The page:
In terms of architecture, I have been pondering on whether to opt for Discourse categories or a stand‑alone Discourse forum with shared membership (and also trying not to dwell on the Instagram/Threads fiasco in the process!). From a maintenance perspective, two separated sites could be preferable, in the sense that the lines of responsibility are clear and physical.
From a social perspective though, I think categories are a better option. Very recent traffic on this forum that explored the similarities and differences between two frameworks (oemof and REMix as it happens) would not have been as spontaneous across two different sites. Issues related to maintenance overheads and the demarcation of responsibilities can be handled using categories too. For instance, category‑specific moderation is now supported by Discourse. Users can opt to suppress categories too, if too much support‑related traffic develops, against their liking.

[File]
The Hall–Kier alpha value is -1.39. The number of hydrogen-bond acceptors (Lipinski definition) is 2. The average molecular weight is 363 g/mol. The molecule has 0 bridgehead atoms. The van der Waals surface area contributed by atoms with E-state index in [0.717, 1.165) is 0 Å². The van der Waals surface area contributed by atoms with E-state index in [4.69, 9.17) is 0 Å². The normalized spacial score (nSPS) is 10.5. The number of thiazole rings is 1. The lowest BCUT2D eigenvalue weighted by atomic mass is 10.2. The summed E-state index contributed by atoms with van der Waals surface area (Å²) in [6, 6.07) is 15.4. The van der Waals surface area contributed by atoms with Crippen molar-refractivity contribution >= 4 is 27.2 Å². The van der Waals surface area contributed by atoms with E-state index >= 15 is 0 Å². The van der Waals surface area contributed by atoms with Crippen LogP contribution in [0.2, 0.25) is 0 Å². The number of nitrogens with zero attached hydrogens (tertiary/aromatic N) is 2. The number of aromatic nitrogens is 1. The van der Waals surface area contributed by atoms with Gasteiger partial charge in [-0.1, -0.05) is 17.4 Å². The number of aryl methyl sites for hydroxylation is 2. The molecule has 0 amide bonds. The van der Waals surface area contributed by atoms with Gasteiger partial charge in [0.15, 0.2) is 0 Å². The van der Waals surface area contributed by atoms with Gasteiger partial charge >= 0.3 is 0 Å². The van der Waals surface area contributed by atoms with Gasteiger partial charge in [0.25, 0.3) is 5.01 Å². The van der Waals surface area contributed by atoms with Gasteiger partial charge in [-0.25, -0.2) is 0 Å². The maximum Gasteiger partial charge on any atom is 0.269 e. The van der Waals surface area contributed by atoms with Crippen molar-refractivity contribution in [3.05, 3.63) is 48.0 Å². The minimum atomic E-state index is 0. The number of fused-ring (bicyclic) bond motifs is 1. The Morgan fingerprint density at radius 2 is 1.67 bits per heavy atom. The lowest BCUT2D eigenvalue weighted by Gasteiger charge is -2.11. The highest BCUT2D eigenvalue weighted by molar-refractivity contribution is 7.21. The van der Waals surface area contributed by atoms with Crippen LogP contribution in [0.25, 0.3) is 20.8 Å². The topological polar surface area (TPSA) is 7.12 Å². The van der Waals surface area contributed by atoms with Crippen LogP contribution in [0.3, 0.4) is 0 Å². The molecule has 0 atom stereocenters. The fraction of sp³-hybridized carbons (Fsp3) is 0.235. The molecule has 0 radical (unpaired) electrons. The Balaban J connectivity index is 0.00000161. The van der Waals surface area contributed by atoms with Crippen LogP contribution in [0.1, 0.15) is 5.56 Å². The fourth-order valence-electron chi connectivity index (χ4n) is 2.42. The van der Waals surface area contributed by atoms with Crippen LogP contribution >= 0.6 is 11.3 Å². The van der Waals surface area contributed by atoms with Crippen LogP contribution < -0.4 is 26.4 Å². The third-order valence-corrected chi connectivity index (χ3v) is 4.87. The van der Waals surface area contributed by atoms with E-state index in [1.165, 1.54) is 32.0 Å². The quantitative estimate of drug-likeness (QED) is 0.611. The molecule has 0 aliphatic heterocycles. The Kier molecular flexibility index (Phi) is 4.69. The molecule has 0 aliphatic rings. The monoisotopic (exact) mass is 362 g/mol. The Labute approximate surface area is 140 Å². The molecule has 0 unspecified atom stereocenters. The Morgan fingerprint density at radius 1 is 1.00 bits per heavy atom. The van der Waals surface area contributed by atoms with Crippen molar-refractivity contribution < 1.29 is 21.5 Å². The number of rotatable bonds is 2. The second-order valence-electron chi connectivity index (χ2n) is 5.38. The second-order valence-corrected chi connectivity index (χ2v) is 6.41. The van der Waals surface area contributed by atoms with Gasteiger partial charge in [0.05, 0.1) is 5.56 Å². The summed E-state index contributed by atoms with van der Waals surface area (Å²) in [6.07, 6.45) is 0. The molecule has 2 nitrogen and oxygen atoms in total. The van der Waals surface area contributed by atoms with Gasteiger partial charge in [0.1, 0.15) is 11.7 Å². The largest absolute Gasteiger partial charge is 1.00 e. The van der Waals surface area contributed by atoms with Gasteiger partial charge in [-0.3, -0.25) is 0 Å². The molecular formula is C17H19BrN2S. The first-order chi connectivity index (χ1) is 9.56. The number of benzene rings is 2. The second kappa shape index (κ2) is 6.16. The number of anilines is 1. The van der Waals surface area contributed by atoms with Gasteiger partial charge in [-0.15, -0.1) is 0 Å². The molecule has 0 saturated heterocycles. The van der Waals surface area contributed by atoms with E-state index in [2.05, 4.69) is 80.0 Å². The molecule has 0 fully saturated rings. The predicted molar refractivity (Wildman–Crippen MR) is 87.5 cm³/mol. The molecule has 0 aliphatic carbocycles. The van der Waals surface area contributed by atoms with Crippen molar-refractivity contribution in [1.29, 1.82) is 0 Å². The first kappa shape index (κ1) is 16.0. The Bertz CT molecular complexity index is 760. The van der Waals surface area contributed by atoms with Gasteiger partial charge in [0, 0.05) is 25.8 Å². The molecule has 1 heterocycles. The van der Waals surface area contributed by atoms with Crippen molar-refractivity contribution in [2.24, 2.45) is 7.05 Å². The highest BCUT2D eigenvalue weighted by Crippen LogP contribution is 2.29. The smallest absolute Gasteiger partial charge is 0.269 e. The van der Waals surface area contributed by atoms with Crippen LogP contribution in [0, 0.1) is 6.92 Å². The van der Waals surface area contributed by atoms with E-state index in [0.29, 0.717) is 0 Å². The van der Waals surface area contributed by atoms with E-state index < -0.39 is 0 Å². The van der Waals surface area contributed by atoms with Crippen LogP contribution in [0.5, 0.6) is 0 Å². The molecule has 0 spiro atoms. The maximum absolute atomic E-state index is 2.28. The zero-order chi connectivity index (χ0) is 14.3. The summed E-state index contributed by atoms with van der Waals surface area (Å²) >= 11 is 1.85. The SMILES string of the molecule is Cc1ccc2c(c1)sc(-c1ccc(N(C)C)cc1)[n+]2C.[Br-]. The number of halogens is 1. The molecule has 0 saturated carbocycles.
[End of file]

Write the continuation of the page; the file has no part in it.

On the other hand, I do notice that some information exchange on framework‑specific channels would be of wider interest to this community (and I am not suggesting this practice is strategic in any sense, just a reflection of where people gather and interact).
How do we want to proceed? Just stumble along — in which case, I can set up some categories and approve some moderators. Or would some kind of more considered and collective approach be better? And in the process, provide more oversight than the ad‑hoc admin currently metered out by myself and @leonhard.hofbauer. Any further ideas or reactions, R
Hi @MaxParzen That is useful. This morning, I have been looking at various features around categories, subcategories, groups, and trust‑levels to see how these can patch together to provide what we might need. R